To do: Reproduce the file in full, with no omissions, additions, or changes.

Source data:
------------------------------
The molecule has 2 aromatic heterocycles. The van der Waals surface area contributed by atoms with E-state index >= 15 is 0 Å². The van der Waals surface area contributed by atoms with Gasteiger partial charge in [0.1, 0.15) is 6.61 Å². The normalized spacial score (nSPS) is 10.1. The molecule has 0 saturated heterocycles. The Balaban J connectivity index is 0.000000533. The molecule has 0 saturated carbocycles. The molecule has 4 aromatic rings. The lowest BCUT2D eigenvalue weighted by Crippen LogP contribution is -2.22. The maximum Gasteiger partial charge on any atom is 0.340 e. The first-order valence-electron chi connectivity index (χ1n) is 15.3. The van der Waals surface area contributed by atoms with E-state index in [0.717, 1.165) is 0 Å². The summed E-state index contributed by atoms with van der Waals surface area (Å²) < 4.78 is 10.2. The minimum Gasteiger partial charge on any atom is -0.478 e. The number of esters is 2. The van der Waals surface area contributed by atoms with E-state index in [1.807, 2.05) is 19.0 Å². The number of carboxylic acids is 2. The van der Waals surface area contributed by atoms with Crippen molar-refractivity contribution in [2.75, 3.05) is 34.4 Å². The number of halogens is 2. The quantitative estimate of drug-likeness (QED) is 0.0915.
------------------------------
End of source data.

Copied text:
The molecule has 2 aromatic heterocycles. The van der Waals surface area contributed by atoms with E-state index >= 15 is 0 Å². The van der Waals surface area contributed by atoms with Gasteiger partial charge in [0.1, 0.15) is 6.61 Å². The normalized spacial score (nSPS) is 10.1. The molecule has 0 saturated heterocycles. The Balaban J connectivity index is 0.000000533. The molecule has 0 saturated carbocycles. The molecule has 4 aromatic rings. The lowest BCUT2D eigenvalue weighted by Crippen LogP contribution is -2.22. The maximum Gasteiger partial charge on any atom is 0.340 e. The first-order valence-electron chi connectivity index (χ1n) is 15.3. The van der Waals surface area contributed by atoms with E-state index in [0.717, 1.165) is 0 Å². The summed E-state index contributed by atoms with van der Waals surface area (Å²) < 4.78 is 10.2. The minimum Gasteiger partial charge on any atom is -0.478 e. The number of esters is 2. The van der Waals surface area contributed by atoms with E-state index in [1.807, 2.05) is 19.0 Å². The number of carboxylic acids is 2. The van der Waals surface area contributed by atoms with Crippen molar-refractivity contribution in [2.75, 3.05) is 34.4 Å². The number of halogens is 2. The quantitative estimate of drug-likeness (QED) is 0.0915.